While appearing before Parliamentâ€™s Committee on Defence and Internal Affairs to defend the Defence Ministryâ€™s policy statement, the Chief of Defence Forces General Katumba Wamala revealed that the most glaring cause of army desertions is the income some of the army officers receive in foreign services citing African Union Mission to Somalia (AMISOM ).
Uganda People’s Defence Forces (UPDF) has embarked on an operation to hunt for army officers who have deserted their duties in the army which desertions have been linked to income.
This comes after several concerns about the increasing number of army desertions from both the public and legislators.
While appearing before Parliament’s Committee on Defence and Internal Affairs to defend the Defence Ministry’s policy statement, the Chief of Defence Forces General Katumba Wamala revealed that the most glaring cause of army desertions is the income some of the army officers receive in foreign services citing African Union Mission to Somalia (AMISOM ).
He said that the army officers who have had a chance to work with foreign missions and generated some good money are prompted to desert the army to start up other businesses.
General Katumba however said that it is illegal for army officers to desert their duties without permission and that many of them have been arrested in the ongoing operation and are to be charged before the Court Martial.
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According to the UPDF Act, if an officer does not turn up for duty in eight days without notice he is declared absent, when he or she disappears for 21 days is declared missing and when it exceeds 21 days without trace and notice then the officer is declared a deserter.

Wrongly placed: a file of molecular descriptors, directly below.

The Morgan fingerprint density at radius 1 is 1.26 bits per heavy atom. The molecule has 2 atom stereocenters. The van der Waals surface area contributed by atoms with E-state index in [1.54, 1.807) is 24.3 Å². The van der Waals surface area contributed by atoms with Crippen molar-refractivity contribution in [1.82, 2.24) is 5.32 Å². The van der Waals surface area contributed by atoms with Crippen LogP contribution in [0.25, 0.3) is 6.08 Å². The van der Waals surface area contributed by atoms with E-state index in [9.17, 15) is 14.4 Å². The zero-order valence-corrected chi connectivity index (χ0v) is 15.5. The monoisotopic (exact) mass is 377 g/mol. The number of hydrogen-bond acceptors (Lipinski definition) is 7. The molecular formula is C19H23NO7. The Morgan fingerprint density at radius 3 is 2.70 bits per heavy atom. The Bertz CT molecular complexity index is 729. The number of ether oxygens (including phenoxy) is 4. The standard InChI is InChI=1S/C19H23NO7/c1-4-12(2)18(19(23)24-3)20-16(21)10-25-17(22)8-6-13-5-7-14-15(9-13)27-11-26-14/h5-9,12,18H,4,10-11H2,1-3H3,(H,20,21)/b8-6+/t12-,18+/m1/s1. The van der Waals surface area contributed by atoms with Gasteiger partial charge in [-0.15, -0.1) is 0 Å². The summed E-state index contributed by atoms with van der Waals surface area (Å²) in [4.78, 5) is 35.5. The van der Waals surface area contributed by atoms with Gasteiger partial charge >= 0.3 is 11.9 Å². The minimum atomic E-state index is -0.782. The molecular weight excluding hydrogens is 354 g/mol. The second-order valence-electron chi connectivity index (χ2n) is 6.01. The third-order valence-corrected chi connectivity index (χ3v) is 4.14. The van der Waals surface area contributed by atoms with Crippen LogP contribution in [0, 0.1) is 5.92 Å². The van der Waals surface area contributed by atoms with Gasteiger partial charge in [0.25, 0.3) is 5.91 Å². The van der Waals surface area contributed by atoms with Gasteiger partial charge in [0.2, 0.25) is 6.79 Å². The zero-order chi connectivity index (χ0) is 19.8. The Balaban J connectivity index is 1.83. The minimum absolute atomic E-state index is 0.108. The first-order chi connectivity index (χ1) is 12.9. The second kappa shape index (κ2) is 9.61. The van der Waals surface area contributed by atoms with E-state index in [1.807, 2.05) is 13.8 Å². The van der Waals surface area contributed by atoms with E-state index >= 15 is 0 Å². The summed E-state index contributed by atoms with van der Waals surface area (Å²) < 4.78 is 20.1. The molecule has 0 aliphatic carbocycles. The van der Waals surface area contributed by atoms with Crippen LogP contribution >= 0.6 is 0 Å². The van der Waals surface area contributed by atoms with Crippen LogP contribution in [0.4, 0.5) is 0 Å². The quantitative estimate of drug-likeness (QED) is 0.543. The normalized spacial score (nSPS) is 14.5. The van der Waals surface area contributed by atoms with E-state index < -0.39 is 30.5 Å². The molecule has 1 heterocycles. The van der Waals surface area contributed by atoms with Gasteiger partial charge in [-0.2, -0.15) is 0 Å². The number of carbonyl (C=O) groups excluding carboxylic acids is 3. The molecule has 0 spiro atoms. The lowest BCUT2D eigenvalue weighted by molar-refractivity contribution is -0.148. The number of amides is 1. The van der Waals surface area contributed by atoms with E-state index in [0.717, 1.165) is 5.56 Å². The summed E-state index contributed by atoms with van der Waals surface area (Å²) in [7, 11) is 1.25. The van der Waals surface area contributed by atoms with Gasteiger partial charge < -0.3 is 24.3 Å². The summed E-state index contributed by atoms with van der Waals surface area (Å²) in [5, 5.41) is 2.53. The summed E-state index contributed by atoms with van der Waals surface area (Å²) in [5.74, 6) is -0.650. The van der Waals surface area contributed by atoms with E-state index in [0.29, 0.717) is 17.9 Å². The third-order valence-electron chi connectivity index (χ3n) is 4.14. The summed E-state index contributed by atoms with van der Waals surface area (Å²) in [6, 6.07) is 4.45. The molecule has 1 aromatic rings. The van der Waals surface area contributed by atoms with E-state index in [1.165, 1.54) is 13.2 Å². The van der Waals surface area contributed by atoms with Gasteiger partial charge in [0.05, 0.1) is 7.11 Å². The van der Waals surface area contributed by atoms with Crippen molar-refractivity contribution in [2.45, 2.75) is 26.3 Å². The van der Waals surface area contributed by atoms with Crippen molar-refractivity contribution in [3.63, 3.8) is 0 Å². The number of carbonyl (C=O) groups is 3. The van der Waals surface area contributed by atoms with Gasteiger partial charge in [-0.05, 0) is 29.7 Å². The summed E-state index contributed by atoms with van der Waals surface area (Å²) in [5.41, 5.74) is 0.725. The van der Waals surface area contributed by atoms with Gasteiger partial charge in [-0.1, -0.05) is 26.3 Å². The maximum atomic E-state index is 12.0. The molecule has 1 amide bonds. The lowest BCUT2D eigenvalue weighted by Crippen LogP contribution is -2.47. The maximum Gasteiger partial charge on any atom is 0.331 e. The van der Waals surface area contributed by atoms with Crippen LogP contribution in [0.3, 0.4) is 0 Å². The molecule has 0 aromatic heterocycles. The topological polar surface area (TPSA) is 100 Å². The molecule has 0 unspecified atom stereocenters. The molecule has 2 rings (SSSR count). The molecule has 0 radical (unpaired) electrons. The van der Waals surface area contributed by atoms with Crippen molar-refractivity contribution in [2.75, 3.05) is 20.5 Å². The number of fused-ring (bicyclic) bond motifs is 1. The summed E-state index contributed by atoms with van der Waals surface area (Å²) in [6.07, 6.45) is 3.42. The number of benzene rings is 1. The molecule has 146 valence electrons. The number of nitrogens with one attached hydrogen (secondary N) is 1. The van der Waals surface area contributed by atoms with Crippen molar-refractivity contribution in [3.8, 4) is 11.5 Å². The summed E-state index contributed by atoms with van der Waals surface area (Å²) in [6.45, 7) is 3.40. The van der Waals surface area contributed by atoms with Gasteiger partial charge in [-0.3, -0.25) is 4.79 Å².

General Katumba told the Defence Committee that the other cause of army desertions are the high expectations the young generation that joins the army has in regard to income which they fail to achieve in the anticipated time hence leading to them abandoning their duties.
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General Katumba further said that other officers desert the army to join related services abroad which they consider to have greener pastures.
He said that the operation has yielded many results in as far as fighting crime in the community is concerned saying that several army uniforms used in criminal activities have been recovered and that the search still continues.
He however denied a possibility the army deserters leave with guns that are later used in criminal activities.
Katumba did acknowledge that the desertions threaten the country’s security.
This came after the Defence and Internal Affairs Committee demanding the Defence Ministry to explain why there are increased numbers of desertion in the army and also requested for a clarification whether the deserted officers are paid pension.
He said there is no room for conclusion of deserted officers on the pension pay roll since after deserting the army the officer forfeits his pension and all his or her years of service are lost.